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The 12 Days of Halloween-Part 7-Whimsical Halloween Pillow

On the 7th Day of Halloween my true love said to meeee… 7 fluffy Halloween pillow(s), 6 Halloween Banner(s), 5 Keep Out sign(s), 4 Jack O’ Lantern, 3 creepy spiders, 2 friendly ghosts…lots of candy in a bag-eeee!

It is day 7 of our 12 Days of Halloween series and we are decorating the house with all sorts of things we are making. Like the song in the first paragraph we have made a Halloween banner, a Keep Out sign, a Jack O’ lantern (from a jar), a creepy branch with spiders and a customized table cloth with a friendly ghost. There is something for every room in the house almost!

The living room/or bedroom should get a taste of Halloween too so I thought why not make a Halloween pillow? Or you can make several of them.

Materials for the Halloween pillow

The first thing you need for your Halloween pillow is fabric, needle and threat. I opted for a fabric I already had at home. But you can choose any fabric, any color and make any shape pillow (Round, rectangle, in the shape of the image-raven anyone?).

My choice was to make a square pillow in a fabric that looks like linen to give it a more whimsical look to it.

What if I don’t have any sewing skills?

Almost anyone can make a pillow. Even if you don’t have any sewing skills. Heck, you can even make a no-sew pillow with hot glue (although I don’t recommend it). If you wish to see how you can hand make a pillow (no sewing machine) check my post about a Mother’s Day Gift video I made.

You can see how you can just weave needle and thread into the fabric and easily make a pillow. Almost no skill required. Also, if the weaving is not perfect or you decide to make stitching that looks like, well, “stitching” it will make the pillow extra “creepylicious” for Halloween. So, no worries about perfection.

The design for the Halloween pillow

The next thing you will need is a design. I chose a cat for the design but you can choose anything you like.

halloween-pillow-image-of-the-printed-cat

You can do letters with Halloween messages (Boo, Scary, Mua-haha, etc). You can also choose a Halloween image like bats, pumpkins, ravens, you name it.

Using the same technique I used for the friendly ghost custom table cloth I made a stamp with my cat design.

halloween-pillow-image-of-the-cat-stamp

Isn’t it adorbs?!

Now, you must be thinking, where is the tail and the whiskers? Well, because the tail in he image I chose was so thin it would not come out right when cutting the foam for the stamp.

So I opted to “free hand” the tail. I also had a reason to do that. You will see it in a minute why. Same for the whiskers. Too thin.

Stamping the Halloween pillow

Place the pillow onto a flat surface (obviously, you don’t want to stuff the pillow yet). The easiest way to apply the stamp to the pillow is to have your paint spread on a plate. Like “Buttah”. This will ensure that you don’t have too much paint on the stamp.

I started my print from the corner of my pillow because I wanted to stagger my print. 

Nhalloween-pillow-image-of-the-stamped-catotice that with stamping you will not get perfect coverage. I wanted it to be that way. After all, Halloween is about rustic stuff. Imperfections are actually perfect!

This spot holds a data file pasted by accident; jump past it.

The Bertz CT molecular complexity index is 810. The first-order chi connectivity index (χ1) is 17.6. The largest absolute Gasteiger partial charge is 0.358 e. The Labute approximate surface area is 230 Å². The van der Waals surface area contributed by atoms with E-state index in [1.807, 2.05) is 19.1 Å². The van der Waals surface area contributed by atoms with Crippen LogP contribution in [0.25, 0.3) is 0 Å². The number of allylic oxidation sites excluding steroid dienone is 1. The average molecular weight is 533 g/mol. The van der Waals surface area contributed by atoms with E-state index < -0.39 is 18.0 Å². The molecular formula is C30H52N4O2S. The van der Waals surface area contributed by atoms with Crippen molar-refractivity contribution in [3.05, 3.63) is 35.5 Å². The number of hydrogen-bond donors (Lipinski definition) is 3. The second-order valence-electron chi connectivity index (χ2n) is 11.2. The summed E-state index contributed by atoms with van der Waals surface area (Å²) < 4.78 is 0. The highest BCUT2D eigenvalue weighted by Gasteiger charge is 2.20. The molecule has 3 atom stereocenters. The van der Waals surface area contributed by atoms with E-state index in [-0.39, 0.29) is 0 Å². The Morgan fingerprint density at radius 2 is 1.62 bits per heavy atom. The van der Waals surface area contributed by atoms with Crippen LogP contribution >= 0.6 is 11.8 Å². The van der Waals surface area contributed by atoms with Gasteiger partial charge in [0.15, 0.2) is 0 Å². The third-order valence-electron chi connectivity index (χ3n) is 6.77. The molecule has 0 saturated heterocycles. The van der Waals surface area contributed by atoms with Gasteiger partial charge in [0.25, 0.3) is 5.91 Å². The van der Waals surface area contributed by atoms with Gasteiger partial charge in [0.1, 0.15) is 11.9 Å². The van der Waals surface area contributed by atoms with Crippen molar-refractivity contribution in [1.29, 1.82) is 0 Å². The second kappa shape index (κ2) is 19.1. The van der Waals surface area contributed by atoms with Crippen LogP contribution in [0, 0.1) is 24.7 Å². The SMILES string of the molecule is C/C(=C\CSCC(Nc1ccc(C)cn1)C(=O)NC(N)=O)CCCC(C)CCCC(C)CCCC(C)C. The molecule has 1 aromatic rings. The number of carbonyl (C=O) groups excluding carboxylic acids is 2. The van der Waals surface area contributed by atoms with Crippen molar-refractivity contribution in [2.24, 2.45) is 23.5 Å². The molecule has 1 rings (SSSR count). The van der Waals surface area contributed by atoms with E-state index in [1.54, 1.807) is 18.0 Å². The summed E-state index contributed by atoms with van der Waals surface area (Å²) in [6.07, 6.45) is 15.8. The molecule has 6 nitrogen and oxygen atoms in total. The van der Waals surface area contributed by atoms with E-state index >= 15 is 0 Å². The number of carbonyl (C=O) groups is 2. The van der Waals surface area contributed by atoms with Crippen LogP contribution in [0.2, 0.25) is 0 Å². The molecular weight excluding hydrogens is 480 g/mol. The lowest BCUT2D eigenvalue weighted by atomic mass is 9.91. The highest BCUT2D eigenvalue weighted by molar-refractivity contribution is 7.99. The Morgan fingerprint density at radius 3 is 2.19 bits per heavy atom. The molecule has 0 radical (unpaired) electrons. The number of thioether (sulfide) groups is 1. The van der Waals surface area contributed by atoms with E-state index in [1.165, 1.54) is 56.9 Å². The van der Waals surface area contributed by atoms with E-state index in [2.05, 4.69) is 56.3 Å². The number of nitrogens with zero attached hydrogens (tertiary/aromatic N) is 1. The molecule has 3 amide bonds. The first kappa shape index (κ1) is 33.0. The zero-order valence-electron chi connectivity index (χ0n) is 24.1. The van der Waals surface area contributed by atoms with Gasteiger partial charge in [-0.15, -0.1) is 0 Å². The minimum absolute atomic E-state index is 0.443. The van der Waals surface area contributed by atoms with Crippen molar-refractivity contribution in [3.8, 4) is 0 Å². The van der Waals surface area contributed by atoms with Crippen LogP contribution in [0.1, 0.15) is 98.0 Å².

But if you want to make your print solid, there is nothing wrong about that. In fact, I think it would look weird if you chose a raven for your design and decided to make the print faded. I think it’s cooler if it’s stark black instead.

Other options

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If you are going the “solid” print route, you should use the technique I applied in my Mexican Menu tutorial. You will be using a pencil to scratch behind the printed paper and you will trace the print onto the pillow to transfer the image on to the pillow. That way you can simply use a brush and paint it as solid as you like.

You can also use a fabric sharpie instead of paint (I found these on Amazon). It’s less messy when it comes to “leakage”.

But if you are using paint, please make sure you put a newspaper inside the pillow so it doesn’t go through to the other side.

Customizing the Halloween Pillow

Remember when I mentioned I did not put a tail and whiskers on my stamp? The first reason was that the tail was too thin to cut on the foam. But the other reason was that I wanted the tail on each cat to go to a different direction. I thought it would look adorbs!

halloween-pillow-images-of-the-cats-tails-in-all-directions-hand-painted

I used my sharpie to draw each tail going in different directions and the whiskers. If you are concerned about “free handing” the tail you can practice by drawing “hearts” on a piece to paper to practice. The hearts you draw should have an extra curve on the tip where the lines meet at the top.

Notice that the tail is actually a “heart” cut in half. After you practice, if you are still not confident you can choose your best tail design from the practice paper and scratch the back of it with a pencil and transfer that design to the pillow. Easy!

Closing the deal, I mean, the Halloween pillow

After your print is done and the paint is dried you can fill your pillow with polyfil (you can get that online here).

Another option is to get old t-shirts and sweaters you don’t wear anymore to stuff the pillow if you’re looking to use materials from around the house. The only thing about that is that you have to be careful about lumps. 

Close the opening on the pillow with a “blind” seam.

halloween-pillow-image-of-the-pillow-about-to-be-sewn-shut

You just have to fold the edges in and weave the needle and thread until you get to the end of the opening being careful that the thread doesn’t show on the printed side of the pillow.